Even though I saw swimming on the class schedule, I doubted it would actually happen the first week.  Still, I sent the required bag containing swim suit, swim cap, towel, and shampoo on Friday.  And sure enough, Daphne's class was bused to a swimming pool on Friday.  I can't really imagine 20 kids in a swimming class at once, but apparently there are a couple other adults at the pool who stand on the side and "hand out noodles and tell us how to swim."

The swim teacher is also the gym teacher.  The kids bring a gym bag with shoes and gym clothes every Thursday.  The only time Daphne came out of school upset (crying) this week was when the gym teacher had just yelled at her to hurry up getting her clothes back on (she says she was distracted in the locker room by some other kids "doing karate.")

In addition to her "home room" teacher and gym/swim teacher, she also has separate teachers for German and Religious Studies.  (We had the choice of Religious Studies or Moral Studies, and we decided to have her try Religious Studies this year to see what it's like).  She may have other teachers but that's all so far.
shot of the religious studies classroom I snapped at the end of last year while waiting to talk to the teacher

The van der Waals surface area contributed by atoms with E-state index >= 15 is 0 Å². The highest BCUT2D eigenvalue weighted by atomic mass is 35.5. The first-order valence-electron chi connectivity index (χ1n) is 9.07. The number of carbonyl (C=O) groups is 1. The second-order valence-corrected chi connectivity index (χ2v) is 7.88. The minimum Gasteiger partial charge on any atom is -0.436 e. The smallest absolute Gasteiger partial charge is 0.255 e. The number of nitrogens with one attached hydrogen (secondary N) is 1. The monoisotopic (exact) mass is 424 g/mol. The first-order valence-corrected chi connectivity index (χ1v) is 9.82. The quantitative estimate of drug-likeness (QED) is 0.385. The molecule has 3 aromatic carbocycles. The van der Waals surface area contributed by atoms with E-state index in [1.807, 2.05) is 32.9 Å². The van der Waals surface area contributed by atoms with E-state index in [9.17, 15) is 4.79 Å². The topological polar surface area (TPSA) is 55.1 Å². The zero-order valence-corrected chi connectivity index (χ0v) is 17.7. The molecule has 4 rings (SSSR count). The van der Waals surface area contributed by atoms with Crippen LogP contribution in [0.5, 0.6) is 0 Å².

Socially, things seem okay so far.  On the second day she mentioned that some older girls at recess were pushing her in the back or knocking her on the head with their fists and then hiding behind a tree.  It sounded irritating but mostly playful, and apparently it's died down a bit.  She told me that things are already going better friendship-wise than last year, and that the kids seem more accepting and inclusive.

Even though the language of instruction is over her head, the actual content (writing numbers and letters, learning letter sounds and basic words, etc) are solidly in her wheelhouse.  She is happy to be "learning" instead of playing.  So for now, the academics are under control.  We know that can change quickly; I have a feeling they will progress though the material quite rapidly.  And after all, it's only week one!